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Posted on Dec 7 2012 - 9:36am by Matt Kaludi
#0

Better, faster, stronger. The new iMac claims to be better in all the ways you’d expect a refreshed product to be better: it steps up to Ivy Bridge, and packs NVIDIA Kepler chips for stronger graphics performance. It sports an improved display that cuts down on glare by 75 percent. But thinner? For the first time in the product’s history, the iMac is missing a built-in optical drive, which allows it to measure just 5mm thick around the edges. We can’t say we’ve been waiting for a desktop quite that skinny, but...

One of the strengths of Google’s Android mobile operating system is its support for customization. Android enthusiasts can augment the capabilities of their Android device by replacing key components of the platform with superior third-party alternatives. There are a growing number of really great third-party home screen implementations and Web browsers that...

Sim racing keeps on moving toward higher-end accessories, while there have always been top-shelf components available to the hardcore, games like Gran Turismo 5 are encouraging more and more people to want a more and more realistic driving experience. Fanatec has been delivering that experience for years and its $250 Porsche 911 GT2 is the company’s latest and highest-end product, offering a...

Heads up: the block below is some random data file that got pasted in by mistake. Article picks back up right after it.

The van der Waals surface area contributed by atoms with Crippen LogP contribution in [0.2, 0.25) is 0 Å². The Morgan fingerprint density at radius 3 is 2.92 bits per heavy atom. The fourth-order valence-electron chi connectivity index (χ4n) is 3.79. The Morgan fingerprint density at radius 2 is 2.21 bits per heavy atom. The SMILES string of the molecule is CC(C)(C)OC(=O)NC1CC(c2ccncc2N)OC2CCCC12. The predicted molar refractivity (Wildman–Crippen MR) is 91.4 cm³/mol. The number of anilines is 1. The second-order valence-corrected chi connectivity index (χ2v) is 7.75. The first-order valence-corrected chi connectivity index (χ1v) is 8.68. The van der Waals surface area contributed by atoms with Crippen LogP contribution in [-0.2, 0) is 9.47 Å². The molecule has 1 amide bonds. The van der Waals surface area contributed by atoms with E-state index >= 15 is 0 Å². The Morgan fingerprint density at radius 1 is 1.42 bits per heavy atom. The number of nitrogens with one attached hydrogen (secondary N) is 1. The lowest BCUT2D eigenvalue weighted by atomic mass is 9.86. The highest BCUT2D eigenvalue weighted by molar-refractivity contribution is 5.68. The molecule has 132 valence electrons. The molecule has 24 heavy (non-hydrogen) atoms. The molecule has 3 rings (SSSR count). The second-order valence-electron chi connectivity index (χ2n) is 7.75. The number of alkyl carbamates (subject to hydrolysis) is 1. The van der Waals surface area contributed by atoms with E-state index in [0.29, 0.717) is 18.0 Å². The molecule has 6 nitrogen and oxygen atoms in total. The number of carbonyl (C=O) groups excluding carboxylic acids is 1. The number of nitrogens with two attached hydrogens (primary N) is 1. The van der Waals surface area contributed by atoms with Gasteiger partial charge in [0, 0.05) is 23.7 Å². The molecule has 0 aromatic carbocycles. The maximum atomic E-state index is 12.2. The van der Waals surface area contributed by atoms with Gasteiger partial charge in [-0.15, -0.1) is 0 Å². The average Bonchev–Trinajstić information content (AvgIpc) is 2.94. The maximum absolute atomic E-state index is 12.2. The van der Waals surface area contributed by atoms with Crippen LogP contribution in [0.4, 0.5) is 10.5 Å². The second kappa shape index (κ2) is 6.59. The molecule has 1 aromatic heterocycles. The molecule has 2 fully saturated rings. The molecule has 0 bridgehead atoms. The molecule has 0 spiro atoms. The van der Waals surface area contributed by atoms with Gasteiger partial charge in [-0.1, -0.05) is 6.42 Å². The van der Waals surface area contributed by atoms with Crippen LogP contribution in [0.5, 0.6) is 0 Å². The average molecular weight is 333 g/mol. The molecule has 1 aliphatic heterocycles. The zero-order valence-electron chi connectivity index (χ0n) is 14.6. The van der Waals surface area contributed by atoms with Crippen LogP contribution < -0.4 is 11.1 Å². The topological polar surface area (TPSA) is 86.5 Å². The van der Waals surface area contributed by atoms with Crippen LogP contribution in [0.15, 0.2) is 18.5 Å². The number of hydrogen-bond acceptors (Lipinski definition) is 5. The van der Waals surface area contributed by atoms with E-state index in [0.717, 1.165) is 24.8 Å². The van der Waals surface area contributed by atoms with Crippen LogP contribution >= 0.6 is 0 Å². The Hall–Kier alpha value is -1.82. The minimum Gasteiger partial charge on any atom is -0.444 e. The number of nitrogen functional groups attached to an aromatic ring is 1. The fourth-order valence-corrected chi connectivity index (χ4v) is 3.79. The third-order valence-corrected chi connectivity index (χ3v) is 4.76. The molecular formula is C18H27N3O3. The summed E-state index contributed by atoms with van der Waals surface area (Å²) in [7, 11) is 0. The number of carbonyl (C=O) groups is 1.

In many ways, the smartphone platform has evolved following the same kinds of steps we saw in the early days of the PC – lots of different software and hardware platforms, rapidly changing lead players, faster and faster platform update cadence, the slow emergence of obvious majority leaders. Anand and I have talked extensively about just how striking the similarities are between the PC evolution and the current mobile one, but one of the striking differences is just how much faster that evolution is happening in the mobile space....

Peanut butter and jelly. Gin and tonic. Peaches and cream. Some strange combinations make perfect sense paired, but how about the mouse and the PC gamepad? Those two items are what a Hong Kong peripheral manufacturer decided to combine, and the result was the Shogun Bros. Chameleon X-1 — a gaming mouse you can flip to find twelve buttons and two miniature analog sticks on the bottom. It works as a gamepad, sure enough, and functions as a one-handed multimedia remote too. But is it any good? We’ve used it as our primary peripheral...